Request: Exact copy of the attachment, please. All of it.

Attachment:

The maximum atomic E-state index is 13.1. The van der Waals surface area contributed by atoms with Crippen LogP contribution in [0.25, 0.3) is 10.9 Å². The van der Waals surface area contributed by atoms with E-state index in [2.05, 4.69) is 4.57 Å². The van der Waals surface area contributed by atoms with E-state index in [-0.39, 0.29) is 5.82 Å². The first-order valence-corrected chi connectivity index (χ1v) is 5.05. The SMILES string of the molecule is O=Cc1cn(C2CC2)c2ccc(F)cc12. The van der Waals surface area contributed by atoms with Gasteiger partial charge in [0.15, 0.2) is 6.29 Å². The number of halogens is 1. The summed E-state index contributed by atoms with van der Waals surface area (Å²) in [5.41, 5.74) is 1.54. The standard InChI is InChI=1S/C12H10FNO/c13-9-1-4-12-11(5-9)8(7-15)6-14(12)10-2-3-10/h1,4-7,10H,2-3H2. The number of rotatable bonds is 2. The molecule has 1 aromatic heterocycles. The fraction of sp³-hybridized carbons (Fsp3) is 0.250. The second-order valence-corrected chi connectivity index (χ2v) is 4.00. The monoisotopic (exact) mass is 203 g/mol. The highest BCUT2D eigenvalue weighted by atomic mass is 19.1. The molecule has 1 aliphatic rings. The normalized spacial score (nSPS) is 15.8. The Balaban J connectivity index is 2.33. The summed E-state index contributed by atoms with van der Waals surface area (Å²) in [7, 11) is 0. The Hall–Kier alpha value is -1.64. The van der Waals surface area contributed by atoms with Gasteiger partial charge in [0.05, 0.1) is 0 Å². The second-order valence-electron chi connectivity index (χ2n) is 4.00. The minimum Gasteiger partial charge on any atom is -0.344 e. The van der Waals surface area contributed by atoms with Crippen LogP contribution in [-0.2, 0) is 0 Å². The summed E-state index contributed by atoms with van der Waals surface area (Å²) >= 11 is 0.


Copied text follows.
The maximum atomic E-state index is 13.1. The van der Waals surface area contributed by atoms with Crippen LogP contribution in [0.25, 0.3) is 10.9 Å². The van der Waals surface area contributed by atoms with E-state index in [2.05, 4.69) is 4.57 Å². The van der Waals surface area contributed by atoms with E-state index in [-0.39, 0.29) is 5.82 Å². The first-order valence-corrected chi connectivity index (χ1v) is 5.05. The SMILES string of the molecule is O=Cc1cn(C2CC2)c2ccc(F)cc12. The van der Waals surface area contributed by atoms with Gasteiger partial charge in [0.15, 0.2) is 6.29 Å². The number of halogens is 1. The summed E-state index contributed by atoms with van der Waals surface area (Å²) in [5.41, 5.74) is 1.54. The standard InChI is InChI=1S/C12H10FNO/c13-9-1-4-12-11(5-9)8(7-15)6-14(12)10-2-3-10/h1,4-7,10H,2-3H2. The number of rotatable bonds is 2. The molecule has 1 aromatic heterocycles. The fraction of sp³-hybridized carbons (Fsp3) is 0.250. The second-order valence-corrected chi connectivity index (χ2v) is 4.00. The monoisotopic (exact) mass is 203 g/mol. The highest BCUT2D eigenvalue weighted by atomic mass is 19.1. The molecule has 1 aliphatic rings. The normalized spacial score (nSPS) is 15.8. The Balaban J connectivity index is 2.33. The summed E-state index contributed by atoms with van der Waals surface area (Å²) in [7, 11) is 0. The Hall–Kier alpha value is -1.64. The van der Waals surface area contributed by atoms with Gasteiger partial charge in [0.05, 0.1) is 0 Å². The second-order valence-electron chi connectivity index (χ2n) is 4.00. The minimum Gasteiger partial charge on any atom is -0.344 e. The van der Waals surface area contributed by atoms with Crippen LogP contribution in [-0.2, 0) is 0 Å². The summed E-state index contributed by atoms with van der Waals surface area (Å²) >= 11 is 0.